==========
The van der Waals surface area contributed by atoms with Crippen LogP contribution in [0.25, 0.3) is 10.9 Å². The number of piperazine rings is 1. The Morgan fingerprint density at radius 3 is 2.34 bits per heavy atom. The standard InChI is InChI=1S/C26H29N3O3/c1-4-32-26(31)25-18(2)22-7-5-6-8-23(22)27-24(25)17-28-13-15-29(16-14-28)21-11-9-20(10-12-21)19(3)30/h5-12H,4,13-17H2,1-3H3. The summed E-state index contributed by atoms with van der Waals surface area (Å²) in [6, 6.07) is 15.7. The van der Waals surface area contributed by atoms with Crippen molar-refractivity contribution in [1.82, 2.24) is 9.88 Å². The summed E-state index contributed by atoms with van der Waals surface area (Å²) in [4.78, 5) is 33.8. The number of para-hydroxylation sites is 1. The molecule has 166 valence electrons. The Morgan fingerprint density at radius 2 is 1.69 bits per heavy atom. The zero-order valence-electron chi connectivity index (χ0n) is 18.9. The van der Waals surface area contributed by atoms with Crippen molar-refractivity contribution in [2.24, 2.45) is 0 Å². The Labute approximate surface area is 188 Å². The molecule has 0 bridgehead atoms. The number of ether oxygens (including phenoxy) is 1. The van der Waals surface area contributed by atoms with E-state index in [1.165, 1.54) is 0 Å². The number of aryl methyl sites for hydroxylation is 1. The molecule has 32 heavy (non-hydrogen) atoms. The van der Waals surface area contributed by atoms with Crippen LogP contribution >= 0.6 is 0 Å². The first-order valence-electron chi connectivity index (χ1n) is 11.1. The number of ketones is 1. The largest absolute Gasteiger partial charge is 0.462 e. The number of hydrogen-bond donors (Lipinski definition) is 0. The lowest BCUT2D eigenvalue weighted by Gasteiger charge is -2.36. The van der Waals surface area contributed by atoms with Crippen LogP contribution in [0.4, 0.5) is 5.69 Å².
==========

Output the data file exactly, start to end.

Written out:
The van der Waals surface area contributed by atoms with Crippen LogP contribution in [0.25, 0.3) is 10.9 Å². The number of piperazine rings is 1. The Morgan fingerprint density at radius 3 is 2.34 bits per heavy atom. The standard InChI is InChI=1S/C26H29N3O3/c1-4-32-26(31)25-18(2)22-7-5-6-8-23(22)27-24(25)17-28-13-15-29(16-14-28)21-11-9-20(10-12-21)19(3)30/h5-12H,4,13-17H2,1-3H3. The summed E-state index contributed by atoms with van der Waals surface area (Å²) in [6, 6.07) is 15.7. The van der Waals surface area contributed by atoms with Crippen molar-refractivity contribution in [1.82, 2.24) is 9.88 Å². The summed E-state index contributed by atoms with van der Waals surface area (Å²) in [4.78, 5) is 33.8. The number of para-hydroxylation sites is 1. The molecule has 166 valence electrons. The Morgan fingerprint density at radius 2 is 1.69 bits per heavy atom. The zero-order valence-electron chi connectivity index (χ0n) is 18.9. The van der Waals surface area contributed by atoms with Crippen molar-refractivity contribution in [2.24, 2.45) is 0 Å². The Labute approximate surface area is 188 Å². The molecule has 0 bridgehead atoms. The number of ether oxygens (including phenoxy) is 1. The van der Waals surface area contributed by atoms with E-state index in [1.165, 1.54) is 0 Å². The number of aryl methyl sites for hydroxylation is 1. The molecule has 32 heavy (non-hydrogen) atoms. The van der Waals surface area contributed by atoms with Crippen LogP contribution >= 0.6 is 0 Å². The first-order valence-electron chi connectivity index (χ1n) is 11.1. The number of ketones is 1. The largest absolute Gasteiger partial charge is 0.462 e. The number of hydrogen-bond donors (Lipinski definition) is 0. The lowest BCUT2D eigenvalue weighted by Gasteiger charge is -2.36. The van der Waals surface area contributed by atoms with Crippen LogP contribution in [0.4, 0.5) is 5.69 Å².